KATIA LÓPEZ-HODOYÁN ’02 blessed by Pope Francis
Global Perspective

The People's Pope

Covering Pope Francis as a Vatican reporter

by Katia López-Hodoyán ’02

For almost five years, I was one of the lucky ones. I left my flat on Via Gregorio VII strada in Rome each morning and walked to St. Peter’s Square. During those years, the square was like a second home to me.

I was a Vatican news correspondent for the independent news agency Rome Reports, from May 2011 to January 2016. Wherever the pope went, I followed. I had uncommon access to Christianity’s most influential governing body. I also had a front row seat to history.

I covered Pope Benedict XVI for two years, and was there when he resigned. It was the first time a pope had stepped down in 600 years. Even us insiders never imagined the 85-year-old pope, who cited advancing age and poor health, would make such a decision. When Pope Francis was elected, most reporters, like the public, didn’t know him. Jorge Mario Bergoglio was not a so-called ‘papabili,’ or papal frontrunner. But he was the first pope from the Americas, the first non-European pope since 731 and, perhaps most remarkably, the first Jesuit — a semi-autonomous congregation of priests known for establishing schools and colleges (like USF) around the world since St. Ignatius of Loyola founded the order in 1540.

If we wondered whether so many firsts would carry over into how the church was run, we received our answer a month into Pope Francis’ papacy. He planned to live in the Vatican’s unpretentious guesthouse, he told us, instead of the papal palace. It was unheard of.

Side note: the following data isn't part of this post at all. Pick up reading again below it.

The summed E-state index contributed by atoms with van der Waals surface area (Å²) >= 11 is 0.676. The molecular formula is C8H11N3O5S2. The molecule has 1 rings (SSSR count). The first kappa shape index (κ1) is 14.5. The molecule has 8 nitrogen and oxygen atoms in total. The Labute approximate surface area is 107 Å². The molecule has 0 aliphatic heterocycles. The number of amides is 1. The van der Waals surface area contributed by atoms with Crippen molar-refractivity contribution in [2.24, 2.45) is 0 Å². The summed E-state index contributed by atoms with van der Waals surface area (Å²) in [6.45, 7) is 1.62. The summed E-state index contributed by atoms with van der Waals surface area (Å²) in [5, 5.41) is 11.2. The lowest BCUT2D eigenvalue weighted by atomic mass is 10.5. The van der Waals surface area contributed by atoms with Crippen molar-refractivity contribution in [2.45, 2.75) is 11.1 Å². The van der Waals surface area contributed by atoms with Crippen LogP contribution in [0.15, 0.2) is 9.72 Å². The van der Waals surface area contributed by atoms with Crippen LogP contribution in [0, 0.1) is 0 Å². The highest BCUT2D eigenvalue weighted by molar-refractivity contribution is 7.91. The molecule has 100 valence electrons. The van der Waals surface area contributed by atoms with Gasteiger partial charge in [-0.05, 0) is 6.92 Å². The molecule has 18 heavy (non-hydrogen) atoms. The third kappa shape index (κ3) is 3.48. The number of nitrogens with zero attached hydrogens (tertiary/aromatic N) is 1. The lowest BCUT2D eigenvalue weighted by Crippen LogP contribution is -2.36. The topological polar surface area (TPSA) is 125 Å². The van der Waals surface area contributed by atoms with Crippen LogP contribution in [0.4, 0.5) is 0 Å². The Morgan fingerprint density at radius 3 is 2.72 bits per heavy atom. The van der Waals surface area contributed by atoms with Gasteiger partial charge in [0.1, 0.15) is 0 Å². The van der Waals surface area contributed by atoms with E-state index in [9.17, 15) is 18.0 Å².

The first Jesuit pope marches to the beat of his own drum. He leaves prepared speeches aside and ad libs. He sets his own protocols and has an uncanny ability to communicate a message without uttering a word. His smile emits joy, and his approachability resonates with Catholics and atheists alike. He is known for cracking jokes and for a boundless energy that belies his 80 years and leaves decades-younger reporters out of breath. He ends his private meetings with heads of state and everyday families with a humble request: “Please pray for me.”

Slums: An Impromptu Visit

Many moments stand out from my days covering the Vatican. But one still manages to move my heart.

Pope Francis was on his way to celebrate Mass in a parish four miles from the Vatican. With a full security entourage, a three-car convoy, and members of the media in tow, he asked his driver to pull over. He had seen a shantytown from his window and wanted to visit. About two dozen immigrant families, mostly from Latin America and Eastern Europe, lived there in homes patched together from scavenged bricks, plywood, plastic, and metals. The narrow passages between the hovels were mostly dust and trash. When the pope entered, the residents stopped in their tracks. Then about 50 people ran to meet him, as if to prove to themselves he was flesh and blood.

He posed for selfies and hugged toddlers. Then he asked the group to pray with him. Cell phone cameras were set down, smiles turned to reverence and joy to devotion. Everyone huddled around him in a circle and bowed their heads. The pope began: “Our Father, who art in heaven … ” The group joined him.